Google says cyber attacks originating in China targeted 'our corporate infrastructure.' Cyber attacks from China have hit a number of US industries, leading some experts to suggest that the Chinese government could be involved.
Google’s announcement that it may withdraw from China was based not solely on Chinese cyberattacks on dissidents’ Gmail accounts and free-speech concerns, but also on “a highly sophisticated and targeted attack on our corporate infrastructure originating from China,” it said.
The attack, the company said in a statement, “resulted in the theft of intellectual property from Google.” It was also part of a much larger pattern of attacks that sought to steal key proprietary data from many other companies and industries, it said.
News reports suggest Google’s “source code” may have been a target.
“This attack was not just on Google, the company said in its Jan. 12 statement. “We have discovered that at least 20 other large companies from a wide range of businesses – including the Internet, finance, technology, media, and chemical sectors – have been similarly targeted.”
Those similar attacks were outlined in two recent reports cited by Google.
• A US government report issued in October suggests a global pattern in which Chinese “state-sponsored” hackers steal proprietary data that might help that nation’s indigenous industries.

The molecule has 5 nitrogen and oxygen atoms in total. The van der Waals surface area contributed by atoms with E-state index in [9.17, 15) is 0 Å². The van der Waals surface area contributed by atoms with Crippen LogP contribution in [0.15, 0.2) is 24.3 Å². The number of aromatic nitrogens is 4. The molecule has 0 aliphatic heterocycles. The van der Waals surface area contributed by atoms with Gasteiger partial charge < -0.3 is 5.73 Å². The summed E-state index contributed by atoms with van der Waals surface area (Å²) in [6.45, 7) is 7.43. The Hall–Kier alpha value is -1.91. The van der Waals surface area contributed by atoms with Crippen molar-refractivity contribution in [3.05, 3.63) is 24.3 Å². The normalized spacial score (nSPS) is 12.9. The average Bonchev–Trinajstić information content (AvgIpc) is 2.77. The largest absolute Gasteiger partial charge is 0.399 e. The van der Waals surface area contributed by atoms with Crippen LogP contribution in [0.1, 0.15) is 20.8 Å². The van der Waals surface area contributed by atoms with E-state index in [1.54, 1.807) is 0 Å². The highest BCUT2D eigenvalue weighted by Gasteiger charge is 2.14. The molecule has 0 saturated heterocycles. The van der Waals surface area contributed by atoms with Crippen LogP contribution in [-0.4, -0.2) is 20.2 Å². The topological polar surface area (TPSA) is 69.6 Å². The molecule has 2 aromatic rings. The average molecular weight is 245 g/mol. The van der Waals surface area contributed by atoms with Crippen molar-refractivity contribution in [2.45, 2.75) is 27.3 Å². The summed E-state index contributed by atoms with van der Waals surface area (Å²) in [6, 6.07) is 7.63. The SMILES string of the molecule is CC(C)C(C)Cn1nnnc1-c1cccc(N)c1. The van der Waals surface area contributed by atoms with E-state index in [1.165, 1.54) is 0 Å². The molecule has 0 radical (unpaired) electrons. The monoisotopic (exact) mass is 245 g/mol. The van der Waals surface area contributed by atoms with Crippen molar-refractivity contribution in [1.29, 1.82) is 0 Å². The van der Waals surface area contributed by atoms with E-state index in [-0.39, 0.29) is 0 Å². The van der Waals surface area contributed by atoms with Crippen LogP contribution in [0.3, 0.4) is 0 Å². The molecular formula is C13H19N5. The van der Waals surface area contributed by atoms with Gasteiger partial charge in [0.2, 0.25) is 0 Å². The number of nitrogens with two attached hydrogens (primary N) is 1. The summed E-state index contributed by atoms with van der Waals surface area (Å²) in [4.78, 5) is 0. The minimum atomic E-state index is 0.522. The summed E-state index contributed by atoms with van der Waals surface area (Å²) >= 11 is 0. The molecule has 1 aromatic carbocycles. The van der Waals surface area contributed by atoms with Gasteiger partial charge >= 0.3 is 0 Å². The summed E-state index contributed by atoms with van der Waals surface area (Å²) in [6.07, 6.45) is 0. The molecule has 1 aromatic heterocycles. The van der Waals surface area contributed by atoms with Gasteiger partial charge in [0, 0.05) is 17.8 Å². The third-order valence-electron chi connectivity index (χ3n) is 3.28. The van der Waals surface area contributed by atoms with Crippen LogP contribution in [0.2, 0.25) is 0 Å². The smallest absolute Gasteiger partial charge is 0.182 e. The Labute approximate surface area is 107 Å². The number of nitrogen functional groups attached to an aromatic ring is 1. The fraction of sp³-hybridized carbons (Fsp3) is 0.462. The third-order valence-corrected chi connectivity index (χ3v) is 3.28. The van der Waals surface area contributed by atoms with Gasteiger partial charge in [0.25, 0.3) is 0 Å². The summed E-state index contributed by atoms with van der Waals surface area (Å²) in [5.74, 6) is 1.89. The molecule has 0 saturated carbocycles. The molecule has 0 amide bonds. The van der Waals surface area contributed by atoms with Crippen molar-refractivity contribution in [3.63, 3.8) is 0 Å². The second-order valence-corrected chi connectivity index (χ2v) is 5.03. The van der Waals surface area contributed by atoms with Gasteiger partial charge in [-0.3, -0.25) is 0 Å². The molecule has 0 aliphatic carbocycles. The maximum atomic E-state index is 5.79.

• A report by Canadian researchers documents a global cyberespionage network harvesting data apparently set up to aid Chinese authorities in their fight against dissidents.
Such findings raise larger questions. If Google with all its cyber-resources and expertise is worried about keeping cyberspies out of its crown jewels – its source code – can other Fortune 500 companies reasonably expect to protect theirs?
Are the attacks on Google and others really “state sponsored” – or done at least with the complicity of Chinese authorities if not explicitly directed by them?
China and Russia have become a suspect in several recent major cyberattacks, with both known to have large communities of hackers and computer security experts, cyberexperts say.